Granta has drifted over the past few issues to this one so it was a welcome return to form.
This issue was a sideways step from the usual publication with a theme in that it had a guest editor – Isabella Tree – and that every contribution stuck firmly to that theme (again, a departure from the standard format). As a result of this the contributions are very tightly defined.
The theme for issue 153 is Second Nature: the environment and climate change crisis. There is a smattering of too much science in some of the contributions and Rebecca Priestly in Prepare to be Kind struggles to go beyond a diary of life under lockdown. And the fictional extracts – Jessie Greengrass and Caolinn Hughes came across as there because fiction was needed.
Some of the challenges covered are typical ones such as disappearing coral in Shifting Baselines. Callum Roberts brings depth and intimate experience to how coral is suffering.
Indigenous populations are given their own voice with Sheila Watt- Cloutier on Inuits in Canada (an illuminating story of colonial misrule) and Rod Mason of Ngarigo people in Australia, and the Sapara nation in the Amazon rainforest with Manari Ushigua – all educational about the relationship of humans within nature and the land.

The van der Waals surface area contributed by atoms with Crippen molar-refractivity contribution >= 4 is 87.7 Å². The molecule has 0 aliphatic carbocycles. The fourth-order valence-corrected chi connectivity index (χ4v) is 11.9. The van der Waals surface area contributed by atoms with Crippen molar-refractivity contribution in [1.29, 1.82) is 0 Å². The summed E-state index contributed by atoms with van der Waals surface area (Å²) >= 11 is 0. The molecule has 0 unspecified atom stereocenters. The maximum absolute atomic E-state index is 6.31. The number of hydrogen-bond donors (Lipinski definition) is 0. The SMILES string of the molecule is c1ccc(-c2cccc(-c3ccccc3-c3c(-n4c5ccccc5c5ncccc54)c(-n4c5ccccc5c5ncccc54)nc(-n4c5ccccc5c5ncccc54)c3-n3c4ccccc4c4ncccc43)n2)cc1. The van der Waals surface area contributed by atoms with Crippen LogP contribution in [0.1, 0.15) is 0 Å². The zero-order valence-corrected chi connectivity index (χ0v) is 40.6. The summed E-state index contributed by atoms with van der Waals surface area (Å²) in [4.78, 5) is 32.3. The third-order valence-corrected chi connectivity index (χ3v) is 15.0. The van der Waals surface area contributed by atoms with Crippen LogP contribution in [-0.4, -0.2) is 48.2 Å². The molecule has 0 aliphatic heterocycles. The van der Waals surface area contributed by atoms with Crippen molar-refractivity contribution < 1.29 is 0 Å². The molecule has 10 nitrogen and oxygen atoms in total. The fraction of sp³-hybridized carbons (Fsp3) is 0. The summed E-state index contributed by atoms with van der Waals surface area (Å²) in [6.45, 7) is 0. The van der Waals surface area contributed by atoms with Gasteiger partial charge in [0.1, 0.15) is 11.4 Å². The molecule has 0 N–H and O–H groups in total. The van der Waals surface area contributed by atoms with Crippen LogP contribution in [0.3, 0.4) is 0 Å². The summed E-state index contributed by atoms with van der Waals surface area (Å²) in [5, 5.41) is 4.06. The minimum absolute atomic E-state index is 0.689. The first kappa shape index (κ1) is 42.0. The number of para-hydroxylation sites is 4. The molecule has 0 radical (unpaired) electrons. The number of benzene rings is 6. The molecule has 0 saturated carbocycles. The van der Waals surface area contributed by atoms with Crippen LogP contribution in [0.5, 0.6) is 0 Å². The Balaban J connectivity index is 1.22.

Adam Weavers’ account of salmon and fishing industires in the UK West Country and Ireland is a slight story which documents how traditional industries are dying out. A grim message that runs throughout the edition. I enjoyed Tim Flannery’s Dragon’s if only because I have love of the creatures.
A welcome surprise for me was the contributions on vultures by Samanth Subramanian – turned on its heads my understanding of vultures and their relationship to religion, ad wolves by Cal Flyn – a sympathetic account of their important relationship to the wild.